- Use the winter for learning. It’s the best time to stay indoors and master new skills. I already started my ‘learning list’ which includes crochet, handmade cards, jewelry making, and even some projects around the house. Keeping busy will keep the doldrums at bay.

Are you ready for winter yet? Post in comments to share your ideas.

Ritual Etiquette Rant

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I organize a group via the Meetup.com site, welcoming pagans who wish to join in workshops, social outings, and occasional rituals. It’s a handy site, including message boards but more importantly, online tools to organize events.

I can add venues, add map directions, limit members, and get automatic alerts when people change their RSVP, even at the least minute.

So Mabon I had seven members signed up. We were going to have ritual and potluck. Only three members bothered to list what they’d bring, one added an activity, while everyone else didn’t want to plan the Mabon ritual. Two backed out the day of the ritual, one messaged she couldn’t make it due to traffic, while three others didn’t bother showing up at all.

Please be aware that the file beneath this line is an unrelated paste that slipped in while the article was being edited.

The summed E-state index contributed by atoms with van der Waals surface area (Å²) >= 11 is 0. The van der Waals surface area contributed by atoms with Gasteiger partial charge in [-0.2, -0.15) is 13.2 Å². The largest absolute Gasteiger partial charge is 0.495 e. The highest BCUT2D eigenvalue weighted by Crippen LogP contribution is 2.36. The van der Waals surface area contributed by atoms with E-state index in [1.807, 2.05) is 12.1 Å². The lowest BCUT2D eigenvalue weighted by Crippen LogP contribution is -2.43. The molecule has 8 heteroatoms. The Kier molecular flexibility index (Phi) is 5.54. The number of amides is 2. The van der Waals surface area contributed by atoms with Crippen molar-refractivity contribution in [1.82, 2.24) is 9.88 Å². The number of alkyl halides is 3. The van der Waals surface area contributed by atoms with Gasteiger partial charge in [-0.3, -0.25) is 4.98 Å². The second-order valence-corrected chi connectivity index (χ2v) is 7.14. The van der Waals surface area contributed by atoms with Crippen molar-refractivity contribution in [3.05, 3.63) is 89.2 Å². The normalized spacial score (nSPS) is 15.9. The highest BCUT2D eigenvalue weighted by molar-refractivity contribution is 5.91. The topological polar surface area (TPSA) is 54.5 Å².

So I wanted to share a few things about attending rituals that I think people need to understand about the etiquette.

If you’ve given your RSVP as yes, show up! Just not showing up is one of the biggest peeves of mine. I will wait a bit for late arrivals, but when members don’t arrive at all, it can seriously impact the energy in the sacred space. I even give my cell phone numbers for them to call, but also have the meetup app so if they change their RSVP, I get the alert immediately.

If you say you’re coming, arrive on time. No one was late…this time. But this was worth mentioning. Being late interferes with rituals, or forces groups to wait for your arrival, or ‘open a door’ when you get there. I often wait 15 minutes for late arrivals, but rituals that require meditations or power raising are affected by such disruptions.

Do not bring uninvited/unexpected guests. This didn’t happen for Mabon, but its happened in the past before. It is very rude to bring a guest, (sometimes who isn’t even pagan) to rituals, unless its understood to be an ‘open ritual’. Even then, some pagans feel uncomfortable being open to the scrutiny of strangers. Always ask before bringing a guest.